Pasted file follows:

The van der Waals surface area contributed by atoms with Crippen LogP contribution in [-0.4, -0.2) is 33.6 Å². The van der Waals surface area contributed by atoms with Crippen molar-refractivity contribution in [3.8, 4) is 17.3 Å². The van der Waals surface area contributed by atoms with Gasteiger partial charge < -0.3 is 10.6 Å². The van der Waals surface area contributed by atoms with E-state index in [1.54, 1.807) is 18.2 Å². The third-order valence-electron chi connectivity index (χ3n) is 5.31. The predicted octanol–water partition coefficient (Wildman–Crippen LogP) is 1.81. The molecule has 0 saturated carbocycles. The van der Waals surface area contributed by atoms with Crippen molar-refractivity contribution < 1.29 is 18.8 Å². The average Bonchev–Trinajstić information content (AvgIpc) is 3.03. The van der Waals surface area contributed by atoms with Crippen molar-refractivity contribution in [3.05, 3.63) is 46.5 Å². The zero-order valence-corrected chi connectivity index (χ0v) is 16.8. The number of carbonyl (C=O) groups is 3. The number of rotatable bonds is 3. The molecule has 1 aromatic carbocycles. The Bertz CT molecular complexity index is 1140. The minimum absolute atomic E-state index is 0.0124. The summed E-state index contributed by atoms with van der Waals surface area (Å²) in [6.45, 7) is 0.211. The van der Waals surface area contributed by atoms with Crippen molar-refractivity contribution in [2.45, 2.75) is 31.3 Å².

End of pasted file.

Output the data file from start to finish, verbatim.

The van der Waals surface area contributed by atoms with Crippen LogP contribution in [-0.4, -0.2) is 33.6 Å². The van der Waals surface area contributed by atoms with Crippen molar-refractivity contribution in [3.8, 4) is 17.3 Å². The van der Waals surface area contributed by atoms with Gasteiger partial charge < -0.3 is 10.6 Å². The van der Waals surface area contributed by atoms with E-state index in [1.54, 1.807) is 18.2 Å². The third-order valence-electron chi connectivity index (χ3n) is 5.31. The predicted octanol–water partition coefficient (Wildman–Crippen LogP) is 1.81. The molecule has 0 saturated carbocycles. The van der Waals surface area contributed by atoms with Crippen molar-refractivity contribution < 1.29 is 18.8 Å². The average Bonchev–Trinajstić information content (AvgIpc) is 3.03. The van der Waals surface area contributed by atoms with Crippen molar-refractivity contribution in [3.05, 3.63) is 46.5 Å². The zero-order valence-corrected chi connectivity index (χ0v) is 16.8. The number of carbonyl (C=O) groups is 3. The number of rotatable bonds is 3. The molecule has 1 aromatic carbocycles. The Bertz CT molecular complexity index is 1140. The minimum absolute atomic E-state index is 0.0124. The summed E-state index contributed by atoms with van der Waals surface area (Å²) in [6.45, 7) is 0.211. The van der Waals surface area contributed by atoms with Crippen molar-refractivity contribution in [2.45, 2.75) is 31.3 Å².